BREXIT BOOST: Britain WILL use foreign aid budget to secure trade deals after EU exit

Posted on Oct 25 2017 - 4:21am by admin

Priti Patel, 45, was a leading member of the Leave campaign in last year’s referendum and said the UK would use the funds to support Britain’s “national interest” as it embarked on securing various trade deals once it had left the European Union (EU).

Ms Patel also said that the money would continue to support efforts to alleviate poverty around the world.

She told the Commons International Development Committee: “We can absolutely use it for humanitarian, but also for prosperity, Britain post-Brexit, on trade and economic development.

“There are a whole raft of opportunities there where we can use that money for our national interest, or Global Britain’s interest, as well as helping to alleviate poverty around the world and doing more in terms of international development too.”

Ms Patel, launching her Supplier Review, said, after Britain leaves in March 2019, the Government would look again at all aid programmes where it sent funding to the EU.

She said that while the UK would continue to seek to work in partnership with the EU on specific projects, it would no longer send funds “unconditionally” to Brussels with little or no oversight or transparency as to how or where they were spent.

Ms Patel said: “There isn’t much oversight and transparency and accountability in terms of how that money is spent.

“I would like much of that money to remain with us so that we can see how that money we now give to the EU comes back to us and then obviously we can determine how it is spent.

“Once we leave the European Union on 29 March 2019, we will look at all programmes.

“We are not going to just write cheques unconditionally, absolutely not, in the way that we have done to the European Commission.

“But what we will of course do is look at where we can have the right kind of partnership working.

“If it is in a refugee camp for example in Jordan or Bangladesh, that kind of work will continue.

“But it will be a very, very different way of working to what we have now where we just give a chunk of money over to the European Commission which we don’t have any oversight over.”

READ MORE: The Daily Express’ Stop The Foreign Aid Madness

The Liberal Democrats, however, criticised the move, saying that 30 per cent of development aid was lost in a “black hole”.

The party’s international development spokeswoman Shas Sheehan said: “Liberal Democrats always welcome moves towards openness, transparency and accountability concerning public money.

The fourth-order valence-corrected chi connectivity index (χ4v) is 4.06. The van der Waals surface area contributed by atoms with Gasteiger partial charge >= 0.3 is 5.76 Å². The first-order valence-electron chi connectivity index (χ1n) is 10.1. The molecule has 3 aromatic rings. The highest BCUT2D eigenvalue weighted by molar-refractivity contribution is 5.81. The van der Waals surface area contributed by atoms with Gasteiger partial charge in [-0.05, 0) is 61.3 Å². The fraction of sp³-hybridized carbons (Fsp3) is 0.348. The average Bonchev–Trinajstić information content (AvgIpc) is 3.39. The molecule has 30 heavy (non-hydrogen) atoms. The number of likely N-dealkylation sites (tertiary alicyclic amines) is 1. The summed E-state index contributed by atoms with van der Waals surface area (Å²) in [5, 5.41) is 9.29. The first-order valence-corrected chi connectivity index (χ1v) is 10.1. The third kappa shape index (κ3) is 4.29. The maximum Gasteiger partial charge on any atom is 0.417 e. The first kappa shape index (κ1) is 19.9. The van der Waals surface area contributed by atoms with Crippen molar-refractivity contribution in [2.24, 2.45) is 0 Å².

“However, there are two glaring omissions from today’s supplier review announcement by Priti Patel.

“No mention is made of the 30 per cent of development aid spent by other government departments. Most of this money seemingly disappears into a black hole, with nowhere near the level of scrutiny required by DFID.

“Secondly, £6billion of taxpayers’ money will be disbursed by the DFID’s economic investment body, CDC, by 2020, and yet this organisation is not subject to the same level of scrutiny of other DFID partners.

“Priti Patel must administer the same level of scrutiny on all departments and institutions which are spending UK aid.”

Ms Patel first suggested the idea to use some of the £13.3 billion annual overseas aid budget to help secure post-Brexit trade deals earlier this year.

A 1,700-word statement, issued to Parliament in April, spoke of the “national interest” only in terms of preventing crisis from poverty overseas reaching “our doorstep”.

The announcement by Ms Patel comes after the Daily Express launched its campaign to end the madness of Britain’s foreign aid spending.

Britain’s sky-high overseas aid commitment now sees £1 in every £7 spent on aid globally, coming courtesy of the British taxpayer.

The campaign calls for the Government to adopt a common sense approach and reduce our eye-watering commitment so more cash can be spent at home. 

Conservative MP David Davies said: “I salute the Daily Express for drawing attention to some of the ridiculous ways foreign aid money is spent. 

“Clearly some of the projects should be abandoned with money better spent here in the UK.”

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